Letter ID: 0858
Reference: BL, MS Cotton Galba D V f.77r-78v
Citation: DCB/001/HTML/0858/008
Date: 14 August 1589


Endorsed: To my L Treasuror the 14 August 89


Later Addition: Belgia 1589 14 August To my Lord Tresurer

It may please your L. It should seeme by conference that I & Master Gilpin have hadd with some in this place that there ar those which will endeavour to have hir Majesty moved to appoint Count Maurice Lieutenant Generall of hir highnes forces into these countreyes, which I cannot write as a thing assured, but consyderyng the parsons & theyr maner of communication, I have so good cause to suspect yt as I thought yt very necessary to be imparted with your L. whether yt be intended that the matter should be moved by some wellwillers of the Count, or so handled otherwise as yt might onely seeme to proceed from hir Majesty, I cannot well conjecture, nor yet parceave by theyr speches whether yt would bee an acceptable matter to the generall States, albeit it is pretended that yt would be utterly disliked. The parties that ministered occasyon of this conference ar accounted very honest, well affected to her Majestye & of good reputacion, But not to comber your L with mayny circumstances They lamented very much the feeble state of thes countreys for want of good order in government, & unfayned correspondence with her Majestye with many speeches to that purpose, conceeding upon yt that unles hir Majestye could be [woon] to take the soverainty upon hir, or lay some other plott with this people, then is put in practise at this present yt would be unpossible for this countrey to hold out long against the Enemy. Being heerupon moved by us to deliver what other plott might be proposed, they thought that there could no better course be taken then for hir Majestye to accept of Count Maurice for hir lieutenant generall, & to declare to the Provinces that in respect of the ill accord which hath bin ever between her highnes chief ministers & them, shee can be pleased to comyt the regiment of hir Auxiliary forces to some principall parson of theyr nation who together with the counsell of State being better established, might take such order in all thinges as were requysyt. this they thought would make very muche for the [concurement] of the commune cause & occasyon a greater union between hir Majesty & these countreys. They added withall that yt would also cause the matche to go forward between the Countesse of Beuren & the Count Hohenlo. whom they thought yt also likely that Count Mauricein that caise would appoint his Lieutenant. And likewise that Count Maurice might be drawen by that meanes to matche with some Englishe house, & knitt a parfect & parpetuall knott of amity & alliance between the two nations. Upon these & other like partinent discourses we demaunded, were yt so that her Majesty could be in duced to like of such a notion. whether they thought yt fytt that her highnes of her self should make offer of such a singular favour to the Count Considering the Coldenes /devotion/ which his excellency hath alwaies shewed in furthering of hir Majesties causes, & the slender courtesy that all those of fol.77v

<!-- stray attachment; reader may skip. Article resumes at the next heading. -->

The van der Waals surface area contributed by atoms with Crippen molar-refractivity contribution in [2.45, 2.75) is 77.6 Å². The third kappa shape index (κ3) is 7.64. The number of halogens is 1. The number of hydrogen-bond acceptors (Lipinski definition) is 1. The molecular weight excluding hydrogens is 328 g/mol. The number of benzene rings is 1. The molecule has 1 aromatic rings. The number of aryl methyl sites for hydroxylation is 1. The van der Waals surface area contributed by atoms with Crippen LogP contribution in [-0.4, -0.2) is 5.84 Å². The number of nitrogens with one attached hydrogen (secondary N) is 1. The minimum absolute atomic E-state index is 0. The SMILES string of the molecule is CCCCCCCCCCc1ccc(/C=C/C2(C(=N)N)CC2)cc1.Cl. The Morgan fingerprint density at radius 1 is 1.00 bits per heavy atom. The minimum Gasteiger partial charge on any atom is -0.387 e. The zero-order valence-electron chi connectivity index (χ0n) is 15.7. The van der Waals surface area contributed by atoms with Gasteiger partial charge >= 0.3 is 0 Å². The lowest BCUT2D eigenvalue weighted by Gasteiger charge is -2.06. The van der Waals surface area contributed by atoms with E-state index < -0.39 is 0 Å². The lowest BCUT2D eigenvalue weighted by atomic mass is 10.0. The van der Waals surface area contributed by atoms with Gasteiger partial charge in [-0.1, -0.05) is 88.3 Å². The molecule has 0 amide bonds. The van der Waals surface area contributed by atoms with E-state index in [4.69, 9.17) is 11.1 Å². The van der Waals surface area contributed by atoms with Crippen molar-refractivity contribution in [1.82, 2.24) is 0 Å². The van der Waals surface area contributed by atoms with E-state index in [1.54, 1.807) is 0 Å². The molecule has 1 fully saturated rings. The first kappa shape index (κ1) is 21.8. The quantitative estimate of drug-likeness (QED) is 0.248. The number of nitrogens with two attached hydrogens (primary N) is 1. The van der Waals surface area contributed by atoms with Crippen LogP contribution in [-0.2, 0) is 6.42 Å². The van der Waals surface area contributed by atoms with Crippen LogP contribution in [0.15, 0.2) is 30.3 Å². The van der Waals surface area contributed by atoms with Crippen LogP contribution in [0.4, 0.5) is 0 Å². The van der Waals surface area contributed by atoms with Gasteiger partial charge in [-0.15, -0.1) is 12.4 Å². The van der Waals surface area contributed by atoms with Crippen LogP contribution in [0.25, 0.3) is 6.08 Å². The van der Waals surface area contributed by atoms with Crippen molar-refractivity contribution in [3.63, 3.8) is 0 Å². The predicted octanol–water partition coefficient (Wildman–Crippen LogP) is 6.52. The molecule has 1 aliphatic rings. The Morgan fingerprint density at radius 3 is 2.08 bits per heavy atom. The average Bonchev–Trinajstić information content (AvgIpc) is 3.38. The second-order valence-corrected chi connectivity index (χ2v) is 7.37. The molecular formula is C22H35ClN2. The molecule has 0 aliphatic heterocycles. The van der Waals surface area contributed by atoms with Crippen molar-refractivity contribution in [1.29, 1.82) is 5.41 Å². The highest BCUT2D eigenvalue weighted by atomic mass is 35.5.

our nation had receaved at his handes. Whereupon they made me answer that there would be no doubt but that yf the Count might stand assured that the offer of his service in that behalf would be well accepted hir Majesty should quickly parceave that he would therby addict him self to [frame] all his cowrsesto hir Majesties contentation. The finall answere to all these speeches was, that we knew no other by but that hir Majestie ment to continew the government of hir subjectes in hir owne [ministers], & that yf the Countrey heer hath not receaved that assistance & ayd, as they expected the fault was in theyr owne preposterous & parvers proceeding. Nevertheles yf we might either parceave in the Count himself or by any of his friendes as from him, that he were willing to have the motion made to her Majesty, ther should be no difficulty made to serve his turne in that behalf. Since this talk was between us, I have bin informed, that the self same parties have had a great deale of conference with a principall consaillor of the Count, about the same dessigne. Also the Count, I have noted of late hath conversed here with us more familiarly & courteously then he was accustomed heertofor, And as Sir Francis Vere hath written to mee since his being at Gorchum both hee & Count Hohenlo have intreated him & the rest with extraordinary kyndenes. There are other conjecturall tokens besides by which yt may be gathered almost playnly that the Count & his friendes ar purposed to deale directly or indirectly with hir Majesty & that they are in hope to obtaine their desire & though I cannot understand that the generall states ar made acquainted with the matter, yet I do assure my self that there are among them some whose counsel ys [.]. And whether yt may not be a spetiall occasyon that they have bin of late so over insolent & headstrong thereby parhaps to make hir Majesty weary of hir owne courses & to work the government of all to the Count & them selves. I leave yt to your L. judgement together with the Consyderacion of this whole advertisement, wherof to write my opinion, although I knowe yt is nedles, yet I cannot but intimate thus much, that yfthe Count wold cary him self [no] otherwise then he ought & those with whom we had this conference would seeme to assure us as far as my slender capacity can [reatche], both hir Majesty might be eased of a great deal of trouble, & the Countrey here much better assisted. Thus beseeching your L yf in fol.78r
this motion there by any thing materiall to acquaint Master Secretary with yt. I take my humble leave. From the Hage Aug 89